Crazy, in my opinion. I would even accept today's rules as reasonable, even the convoluted sleeper berth rule, if they would eliminate the 14 hour rule.

Sleeper Berth:

The portion of the tractor behind the seats which acts as the "living space" for the driver. It generally contains a bed (or bunk beds), cabinets, lights, temperature control knobs, and 12 volt plugs for power.

HOS:

Hours Of Service

HOS refers to the logbook hours of service regulations.
Patrick C.'s Comment
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I am obviously still a rookie, but If I could change the rules, I would eliminate the 14 hr rule. I also would change it from 11 hrs of driving to 12 hrs of on duty time before requiring a 10 hr break. As far as the 70 and 34 hr reset I would keep them as is; because I really don't know of a 'better' solution.

Patrick C.'s Comment
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Forgot to add I would keep the current split sleeper rules.

Daniel B.'s Comment
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I would switch it back to exactly as you described but add the 34 hour reset. However, I don't think they would ever do that because it would only make sense - cant have that.

So I would:

Increase the 14 hour clock into a 16 hour clock to accomodate some of the issues described above.

Increase the 11 hour clock to a 12 hour clock to allow for more drivetime.

8 hour break remains.

34 hour reset remains.

As a result of the 14 hour clock increasing by 2 hours, I would completely remove the Split Sleeper Berth provision.

Add an additonal duty status called Off-Duty Break abbreviated as ODB. ODB will pause the 16 hour clock for up to 4 hours, after the 4th hour the 16 hour clock will resume and behave like the current 14 hour clock.

ODB is a duty status strictly for sleeping periods when the driver is too fatigued to safely continue driving. If used in any other way, it is an HoS violation.

Sleeper Berth:

The portion of the tractor behind the seats which acts as the "living space" for the driver. It generally contains a bed (or bunk beds), cabinets, lights, temperature control knobs, and 12 volt plugs for power.

HOS:

Hours Of Service

HOS refers to the logbook hours of service regulations.
Robert B. (The Dragon) ye's Comment
member avatar

I'm in complete agreement with Brett on this one. Go back to 10/8. No more confusion with 8/2 splits, no more 14, no more can I use this or do that. Just a simple rule that wasn't burdened with a bunch of extra crap. Heck, I'd even extend the 70 hour out to 80.

Bud A.'s Comment
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I'm in complete agreement with Brett on this one. Go back to 10/8. No more confusion with 8/2 splits, no more 14, no more can I use this or do that. Just a simple rule that wasn't burdened with a bunch of extra crap. Heck, I'd even extend the 70 hour out to 80.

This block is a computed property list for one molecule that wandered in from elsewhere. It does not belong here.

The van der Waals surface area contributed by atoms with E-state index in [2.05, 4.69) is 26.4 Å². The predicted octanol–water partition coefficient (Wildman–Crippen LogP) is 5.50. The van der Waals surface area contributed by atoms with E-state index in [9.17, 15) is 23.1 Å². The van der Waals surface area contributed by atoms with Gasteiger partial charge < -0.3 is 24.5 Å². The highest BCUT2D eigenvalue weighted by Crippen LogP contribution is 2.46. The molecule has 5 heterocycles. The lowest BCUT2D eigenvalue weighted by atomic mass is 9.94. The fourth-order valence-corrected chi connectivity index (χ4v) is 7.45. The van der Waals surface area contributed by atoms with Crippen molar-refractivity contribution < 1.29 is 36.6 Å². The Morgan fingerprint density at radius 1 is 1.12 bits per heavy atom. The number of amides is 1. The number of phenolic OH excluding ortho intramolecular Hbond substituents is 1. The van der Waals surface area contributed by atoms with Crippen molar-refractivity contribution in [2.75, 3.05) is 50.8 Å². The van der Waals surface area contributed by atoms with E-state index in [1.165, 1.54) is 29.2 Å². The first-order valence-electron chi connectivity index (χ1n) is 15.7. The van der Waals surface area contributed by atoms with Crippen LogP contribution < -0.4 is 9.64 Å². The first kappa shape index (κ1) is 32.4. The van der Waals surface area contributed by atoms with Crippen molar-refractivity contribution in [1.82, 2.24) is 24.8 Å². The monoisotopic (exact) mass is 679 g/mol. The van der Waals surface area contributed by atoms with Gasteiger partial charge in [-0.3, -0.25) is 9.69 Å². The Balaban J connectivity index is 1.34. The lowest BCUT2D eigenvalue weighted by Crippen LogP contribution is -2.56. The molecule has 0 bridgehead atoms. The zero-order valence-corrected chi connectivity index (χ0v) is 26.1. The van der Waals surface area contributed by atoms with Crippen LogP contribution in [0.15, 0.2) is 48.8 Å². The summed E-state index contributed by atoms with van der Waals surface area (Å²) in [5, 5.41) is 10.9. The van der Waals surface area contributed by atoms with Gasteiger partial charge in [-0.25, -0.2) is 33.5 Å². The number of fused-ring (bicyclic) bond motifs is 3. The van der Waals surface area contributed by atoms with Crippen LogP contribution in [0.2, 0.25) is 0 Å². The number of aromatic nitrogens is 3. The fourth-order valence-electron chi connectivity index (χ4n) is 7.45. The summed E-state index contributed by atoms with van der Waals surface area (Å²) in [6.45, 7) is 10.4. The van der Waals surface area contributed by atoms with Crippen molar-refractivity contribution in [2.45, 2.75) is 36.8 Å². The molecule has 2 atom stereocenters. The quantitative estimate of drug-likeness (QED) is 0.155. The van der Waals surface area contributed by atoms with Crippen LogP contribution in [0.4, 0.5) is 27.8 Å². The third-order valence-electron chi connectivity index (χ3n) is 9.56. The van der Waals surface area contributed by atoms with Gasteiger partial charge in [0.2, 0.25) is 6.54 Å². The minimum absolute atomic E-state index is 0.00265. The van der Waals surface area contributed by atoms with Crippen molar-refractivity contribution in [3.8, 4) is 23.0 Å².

Ditto.

Bud A.'s Comment
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I would switch it back to exactly as you described but add the 34 hour reset. However, I don't think they would ever do that because it would only make sense - cant have that.

So I would:

Increase the 14 hour clock into a 16 hour clock to accomodate some of the issues described above.

Increase the 11 hour clock to a 12 hour clock to allow for more drivetime.

8 hour break remains.

34 hour reset remains.

As a result of the 14 hour clock increasing by 2 hours, I would completely remove the Split Sleeper Berth provision.

Add an additonal duty status called Off-Duty Break abbreviated as ODB. ODB will pause the 16 hour clock for up to 4 hours, after the 4th hour the 16 hour clock will resume and behave like the current 14 hour clock.

ODB is a duty status strictly for sleeping periods when the driver is too fatigued to safely continue driving. If used in any other way, it is an HoS violation.

You Californians have all been brainwashed into thinking it can't be better, so let's make it more complicated.

smile.gif

Hours of service rules should be so simple that there's just one little section in the High Road Training to cover it, not an entire separate course. The only reason I would keep the 34 hour rule and the 70 rule is to protect drivers from having dispatchers push them all the time. There still should be some flexibility so you can work extra hard in a burst to get stuff done, but you also don't want to end up where some companies expect their drivers to work 90 hours a week every week (the theoretical maximum under the old rules without a 70 hour rule.)

Sleeper Berth:

The portion of the tractor behind the seats which acts as the "living space" for the driver. It generally contains a bed (or bunk beds), cabinets, lights, temperature control knobs, and 12 volt plugs for power.

Dispatcher:

Dispatcher, Fleet Manager, Driver Manager

The primary person a driver communicates with at his/her company. A dispatcher can play many roles, depending on the company's structure. Dispatchers may assign freight, file requests for home time, relay messages between the driver and management, inform customer service of any delays, change appointment times, and report information to the load planners.

HOS:

Hours Of Service

HOS refers to the logbook hours of service regulations.